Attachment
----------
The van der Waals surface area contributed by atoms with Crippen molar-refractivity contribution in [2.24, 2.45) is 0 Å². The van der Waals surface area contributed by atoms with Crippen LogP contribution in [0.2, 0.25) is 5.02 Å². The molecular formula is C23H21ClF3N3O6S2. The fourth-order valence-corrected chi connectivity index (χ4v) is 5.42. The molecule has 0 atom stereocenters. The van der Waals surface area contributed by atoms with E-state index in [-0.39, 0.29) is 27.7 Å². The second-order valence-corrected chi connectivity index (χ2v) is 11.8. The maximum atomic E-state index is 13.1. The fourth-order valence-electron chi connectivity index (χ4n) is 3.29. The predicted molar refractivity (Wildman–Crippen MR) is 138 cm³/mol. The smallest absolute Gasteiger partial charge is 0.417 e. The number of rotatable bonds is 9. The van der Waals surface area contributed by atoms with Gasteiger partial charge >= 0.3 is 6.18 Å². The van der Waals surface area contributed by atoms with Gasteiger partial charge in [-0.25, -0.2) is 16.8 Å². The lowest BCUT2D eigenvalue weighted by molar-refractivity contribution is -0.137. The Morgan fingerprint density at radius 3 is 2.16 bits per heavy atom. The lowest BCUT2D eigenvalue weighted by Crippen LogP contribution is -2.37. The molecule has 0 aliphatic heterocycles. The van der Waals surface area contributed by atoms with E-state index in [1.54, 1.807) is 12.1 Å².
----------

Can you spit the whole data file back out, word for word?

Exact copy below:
The van der Waals surface area contributed by atoms with Crippen molar-refractivity contribution in [2.24, 2.45) is 0 Å². The van der Waals surface area contributed by atoms with Crippen LogP contribution in [0.2, 0.25) is 5.02 Å². The molecular formula is C23H21ClF3N3O6S2. The fourth-order valence-corrected chi connectivity index (χ4v) is 5.42. The molecule has 0 atom stereocenters. The van der Waals surface area contributed by atoms with E-state index in [-0.39, 0.29) is 27.7 Å². The second-order valence-corrected chi connectivity index (χ2v) is 11.8. The maximum atomic E-state index is 13.1. The fourth-order valence-electron chi connectivity index (χ4n) is 3.29. The predicted molar refractivity (Wildman–Crippen MR) is 138 cm³/mol. The smallest absolute Gasteiger partial charge is 0.417 e. The number of rotatable bonds is 9. The van der Waals surface area contributed by atoms with Gasteiger partial charge >= 0.3 is 6.18 Å². The van der Waals surface area contributed by atoms with Gasteiger partial charge in [-0.25, -0.2) is 16.8 Å². The lowest BCUT2D eigenvalue weighted by molar-refractivity contribution is -0.137. The Morgan fingerprint density at radius 3 is 2.16 bits per heavy atom. The lowest BCUT2D eigenvalue weighted by Crippen LogP contribution is -2.37. The molecule has 0 aliphatic heterocycles. The van der Waals surface area contributed by atoms with E-state index in [1.54, 1.807) is 12.1 Å².